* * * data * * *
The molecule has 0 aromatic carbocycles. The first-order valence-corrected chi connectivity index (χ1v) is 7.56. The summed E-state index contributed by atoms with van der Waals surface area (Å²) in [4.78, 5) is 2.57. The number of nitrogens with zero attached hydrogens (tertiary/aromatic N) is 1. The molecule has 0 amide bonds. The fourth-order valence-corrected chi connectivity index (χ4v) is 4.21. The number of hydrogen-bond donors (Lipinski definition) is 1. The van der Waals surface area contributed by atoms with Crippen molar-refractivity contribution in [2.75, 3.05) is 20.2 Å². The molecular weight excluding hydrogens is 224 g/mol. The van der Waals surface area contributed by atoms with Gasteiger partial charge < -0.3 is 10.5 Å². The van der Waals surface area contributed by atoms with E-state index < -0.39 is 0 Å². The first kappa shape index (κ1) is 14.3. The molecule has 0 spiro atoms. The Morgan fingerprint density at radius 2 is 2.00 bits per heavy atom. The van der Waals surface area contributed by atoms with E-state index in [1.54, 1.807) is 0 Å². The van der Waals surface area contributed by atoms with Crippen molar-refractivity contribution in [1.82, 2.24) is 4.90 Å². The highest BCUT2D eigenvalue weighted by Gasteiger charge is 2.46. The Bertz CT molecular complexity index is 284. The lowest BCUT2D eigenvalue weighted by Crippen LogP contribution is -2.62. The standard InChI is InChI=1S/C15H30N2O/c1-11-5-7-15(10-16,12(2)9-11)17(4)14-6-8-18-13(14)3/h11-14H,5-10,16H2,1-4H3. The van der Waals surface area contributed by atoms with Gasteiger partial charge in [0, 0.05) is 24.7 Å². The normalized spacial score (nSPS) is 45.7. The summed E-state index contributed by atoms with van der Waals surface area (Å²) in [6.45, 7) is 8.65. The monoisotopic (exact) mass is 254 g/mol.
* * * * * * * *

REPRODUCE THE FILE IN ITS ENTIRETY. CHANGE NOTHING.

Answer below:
The molecule has 0 aromatic carbocycles. The first-order valence-corrected chi connectivity index (χ1v) is 7.56. The summed E-state index contributed by atoms with van der Waals surface area (Å²) in [4.78, 5) is 2.57. The number of nitrogens with zero attached hydrogens (tertiary/aromatic N) is 1. The molecule has 0 amide bonds. The fourth-order valence-corrected chi connectivity index (χ4v) is 4.21. The number of hydrogen-bond donors (Lipinski definition) is 1. The van der Waals surface area contributed by atoms with Crippen molar-refractivity contribution in [2.75, 3.05) is 20.2 Å². The molecular weight excluding hydrogens is 224 g/mol. The van der Waals surface area contributed by atoms with Gasteiger partial charge < -0.3 is 10.5 Å². The van der Waals surface area contributed by atoms with E-state index < -0.39 is 0 Å². The first kappa shape index (κ1) is 14.3. The molecule has 0 spiro atoms. The Morgan fingerprint density at radius 2 is 2.00 bits per heavy atom. The van der Waals surface area contributed by atoms with E-state index in [1.54, 1.807) is 0 Å². The van der Waals surface area contributed by atoms with Crippen molar-refractivity contribution in [1.82, 2.24) is 4.90 Å². The highest BCUT2D eigenvalue weighted by Gasteiger charge is 2.46. The Bertz CT molecular complexity index is 284. The lowest BCUT2D eigenvalue weighted by Crippen LogP contribution is -2.62. The standard InChI is InChI=1S/C15H30N2O/c1-11-5-7-15(10-16,12(2)9-11)17(4)14-6-8-18-13(14)3/h11-14H,5-10,16H2,1-4H3. The van der Waals surface area contributed by atoms with Gasteiger partial charge in [0, 0.05) is 24.7 Å². The normalized spacial score (nSPS) is 45.7. The summed E-state index contributed by atoms with van der Waals surface area (Å²) in [6.45, 7) is 8.65. The monoisotopic (exact) mass is 254 g/mol.